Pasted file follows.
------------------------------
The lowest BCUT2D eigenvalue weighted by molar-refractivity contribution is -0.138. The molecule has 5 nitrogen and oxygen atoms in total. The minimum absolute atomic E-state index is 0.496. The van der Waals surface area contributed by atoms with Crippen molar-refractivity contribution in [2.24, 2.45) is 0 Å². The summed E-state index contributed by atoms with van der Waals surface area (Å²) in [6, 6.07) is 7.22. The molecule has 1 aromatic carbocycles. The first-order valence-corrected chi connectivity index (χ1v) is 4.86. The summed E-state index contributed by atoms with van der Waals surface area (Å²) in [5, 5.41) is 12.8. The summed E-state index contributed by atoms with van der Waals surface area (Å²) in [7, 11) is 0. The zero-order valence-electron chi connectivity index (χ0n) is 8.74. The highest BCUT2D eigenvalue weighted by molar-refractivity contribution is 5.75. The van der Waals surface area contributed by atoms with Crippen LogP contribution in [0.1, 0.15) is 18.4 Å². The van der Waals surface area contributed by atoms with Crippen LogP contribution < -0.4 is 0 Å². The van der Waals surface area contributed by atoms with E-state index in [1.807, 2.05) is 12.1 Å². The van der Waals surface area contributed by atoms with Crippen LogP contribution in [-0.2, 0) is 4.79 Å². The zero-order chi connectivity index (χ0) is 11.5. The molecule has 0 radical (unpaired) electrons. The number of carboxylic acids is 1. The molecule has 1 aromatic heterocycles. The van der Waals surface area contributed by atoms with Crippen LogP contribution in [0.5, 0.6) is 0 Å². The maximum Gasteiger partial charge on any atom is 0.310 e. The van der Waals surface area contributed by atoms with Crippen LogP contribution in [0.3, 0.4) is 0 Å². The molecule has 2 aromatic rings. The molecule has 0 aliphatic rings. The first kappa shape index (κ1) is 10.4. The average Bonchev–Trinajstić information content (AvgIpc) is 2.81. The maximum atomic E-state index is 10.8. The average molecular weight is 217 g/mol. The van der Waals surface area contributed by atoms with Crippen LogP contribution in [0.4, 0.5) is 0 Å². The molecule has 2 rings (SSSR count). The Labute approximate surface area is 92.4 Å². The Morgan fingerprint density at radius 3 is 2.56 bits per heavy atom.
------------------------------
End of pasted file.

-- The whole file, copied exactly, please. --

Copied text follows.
The lowest BCUT2D eigenvalue weighted by molar-refractivity contribution is -0.138. The molecule has 5 nitrogen and oxygen atoms in total. The minimum absolute atomic E-state index is 0.496. The van der Waals surface area contributed by atoms with Crippen molar-refractivity contribution in [2.24, 2.45) is 0 Å². The summed E-state index contributed by atoms with van der Waals surface area (Å²) in [6, 6.07) is 7.22. The molecule has 1 aromatic carbocycles. The first-order valence-corrected chi connectivity index (χ1v) is 4.86. The summed E-state index contributed by atoms with van der Waals surface area (Å²) in [5, 5.41) is 12.8. The summed E-state index contributed by atoms with van der Waals surface area (Å²) in [7, 11) is 0. The zero-order valence-electron chi connectivity index (χ0n) is 8.74. The highest BCUT2D eigenvalue weighted by molar-refractivity contribution is 5.75. The van der Waals surface area contributed by atoms with Crippen LogP contribution in [0.1, 0.15) is 18.4 Å². The van der Waals surface area contributed by atoms with Crippen LogP contribution < -0.4 is 0 Å². The van der Waals surface area contributed by atoms with E-state index in [1.807, 2.05) is 12.1 Å². The van der Waals surface area contributed by atoms with Crippen LogP contribution in [-0.2, 0) is 4.79 Å². The zero-order chi connectivity index (χ0) is 11.5. The molecule has 0 radical (unpaired) electrons. The number of carboxylic acids is 1. The molecule has 1 aromatic heterocycles. The van der Waals surface area contributed by atoms with Crippen LogP contribution in [0.5, 0.6) is 0 Å². The maximum Gasteiger partial charge on any atom is 0.310 e. The van der Waals surface area contributed by atoms with Crippen LogP contribution in [0.3, 0.4) is 0 Å². The molecule has 2 aromatic rings. The molecule has 0 aliphatic rings. The first kappa shape index (κ1) is 10.4. The average Bonchev–Trinajstić information content (AvgIpc) is 2.81. The maximum atomic E-state index is 10.8. The average molecular weight is 217 g/mol. The van der Waals surface area contributed by atoms with Crippen LogP contribution in [0.4, 0.5) is 0 Å². The molecule has 2 rings (SSSR count). The Labute approximate surface area is 92.4 Å². The Morgan fingerprint density at radius 3 is 2.56 bits per heavy atom.